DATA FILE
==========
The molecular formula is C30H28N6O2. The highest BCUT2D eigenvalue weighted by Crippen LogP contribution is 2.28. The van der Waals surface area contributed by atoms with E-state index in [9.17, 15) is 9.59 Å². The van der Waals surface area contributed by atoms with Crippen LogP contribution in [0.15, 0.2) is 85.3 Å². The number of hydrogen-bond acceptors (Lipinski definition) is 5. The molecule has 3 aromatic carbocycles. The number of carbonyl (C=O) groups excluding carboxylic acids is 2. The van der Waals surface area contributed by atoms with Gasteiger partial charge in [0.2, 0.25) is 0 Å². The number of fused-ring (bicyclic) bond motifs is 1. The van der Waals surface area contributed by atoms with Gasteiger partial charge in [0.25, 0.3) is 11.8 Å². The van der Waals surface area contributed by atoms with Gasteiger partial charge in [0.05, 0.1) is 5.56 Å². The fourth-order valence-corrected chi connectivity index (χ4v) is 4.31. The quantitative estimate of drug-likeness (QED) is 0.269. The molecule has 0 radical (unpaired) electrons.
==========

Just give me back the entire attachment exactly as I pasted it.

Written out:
The molecular formula is C30H28N6O2. The highest BCUT2D eigenvalue weighted by Crippen LogP contribution is 2.28. The van der Waals surface area contributed by atoms with E-state index in [9.17, 15) is 9.59 Å². The van der Waals surface area contributed by atoms with Crippen LogP contribution in [0.15, 0.2) is 85.3 Å². The number of hydrogen-bond acceptors (Lipinski definition) is 5. The molecule has 3 aromatic carbocycles. The number of carbonyl (C=O) groups excluding carboxylic acids is 2. The van der Waals surface area contributed by atoms with Gasteiger partial charge in [0.2, 0.25) is 0 Å². The number of fused-ring (bicyclic) bond motifs is 1. The van der Waals surface area contributed by atoms with Gasteiger partial charge in [0.25, 0.3) is 11.8 Å². The van der Waals surface area contributed by atoms with Gasteiger partial charge in [0.05, 0.1) is 5.56 Å². The fourth-order valence-corrected chi connectivity index (χ4v) is 4.31. The quantitative estimate of drug-likeness (QED) is 0.269. The molecule has 0 radical (unpaired) electrons.